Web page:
Last week, my family hosted a few good friends for dinner. At some point during the banter between pizza and brownies, one of our guests abruptly changed topics. “So, I’ve been meaning to ask, what’s all this fuss about 'Frozen'?”
These friends don’t have yet have children and, believe it or not, hadn’t heard much besides hype about Disney’s megahit movie.
I smiled at my kids across the table and had them confess how many times they’d each seen it. By the time we got to my 15-year-old daughter, it began to feel like a support group.
"Hi, my name is Jadi, and I've seen Disney’s ‘Frozen’ seven times."
"Hi, Jadi," we answered in unison.
Her mother and I admitted it’s not just the kids with a hankering for the film. I’ve seen it four times and my wife has seen it three.
Even my mother has seen it, and the last movie she saw starred Charlie Chaplin.
Then it happened — our guests made a mistake that might haunt them forever.
They asked for a quick recap.
Taking turns and marching one major scene at a time, we offered a rundown of the story that would have made Walt himself proud. We even sang each song when we hit its respective spot in the plot.
I can’t be sure, but I think my gang was much more entertained than our pizza pals.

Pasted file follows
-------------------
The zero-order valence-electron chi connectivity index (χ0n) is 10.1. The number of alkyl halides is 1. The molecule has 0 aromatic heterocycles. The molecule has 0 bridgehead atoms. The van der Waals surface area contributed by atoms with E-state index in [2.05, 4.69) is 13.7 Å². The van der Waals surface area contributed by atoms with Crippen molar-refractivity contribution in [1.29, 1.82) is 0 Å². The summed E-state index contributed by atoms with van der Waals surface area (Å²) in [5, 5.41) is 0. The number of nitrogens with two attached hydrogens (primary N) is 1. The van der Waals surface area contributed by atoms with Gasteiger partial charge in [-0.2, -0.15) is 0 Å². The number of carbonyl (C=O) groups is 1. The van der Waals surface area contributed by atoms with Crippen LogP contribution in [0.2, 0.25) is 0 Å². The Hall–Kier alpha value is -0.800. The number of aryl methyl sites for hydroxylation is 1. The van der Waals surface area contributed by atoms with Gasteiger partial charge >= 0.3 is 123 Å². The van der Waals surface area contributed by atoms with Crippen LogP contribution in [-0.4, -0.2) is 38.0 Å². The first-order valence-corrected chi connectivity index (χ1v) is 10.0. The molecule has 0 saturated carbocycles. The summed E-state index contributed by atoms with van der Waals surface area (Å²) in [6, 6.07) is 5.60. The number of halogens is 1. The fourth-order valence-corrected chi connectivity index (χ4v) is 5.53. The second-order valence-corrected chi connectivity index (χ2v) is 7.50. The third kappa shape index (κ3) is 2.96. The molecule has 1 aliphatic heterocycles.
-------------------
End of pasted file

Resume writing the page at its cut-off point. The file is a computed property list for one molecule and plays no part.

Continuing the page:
An hour later, we said our goodbyes and promised to do it again sometime soon, though after our little show it’s debatable whether they will accept another invitation.
Since that night, my wife and I have speculated on why we’ve made the film a family favorite.
And, clearly, why we’re not the only ones.
You probably know that "Frozen" has been a massive global hit, hauling in nearly $400 million domesticly and more than $1 billion worldwide, according to boxofficemojo.com. It's won two Academy Awards and spawned thousands of covers of its Oscar-winning lead track "Let It Go."
The production and its messages have also been sliced, diced and analyzed more than any movie since the Zapruder film.
Why do so many seem stuck on "Frozen"? Why after 16 weeks is the movie running in the top 10 and dominating so many playground and conference room conversations?
Could it be because it's clean, entertaining and inspirational?
In an industry that generates so much product not suitable for younger eyes, and many would argue for any audiences with eyeballs period, "Frozen" stands out for its purity.
While Disney has been making hefty deposits each Monday morning with this family-friendly film, the rest of Hollywood has been releasing a flood of R-rated films for adults. Perhaps the most ballyhooed is "The Wolf of Wall Street," with its graphic sex and 506 creative uses of the f-word.
The film was one of the most critically acclaimed of 2013 and has earned less than a third as much as "Frozen."
Sadly, even many children's movies these days are filled to the rim with potty jokes and, in some cases, even sexual innuendo. According to Screenit.com, a popular website offering movie reviews for parents, "Frozen" scores better in the categories of sex/nudity and profanity than any animated movie in more than two years.
Even if money trumps content, Hollywood might want to pay more attention.
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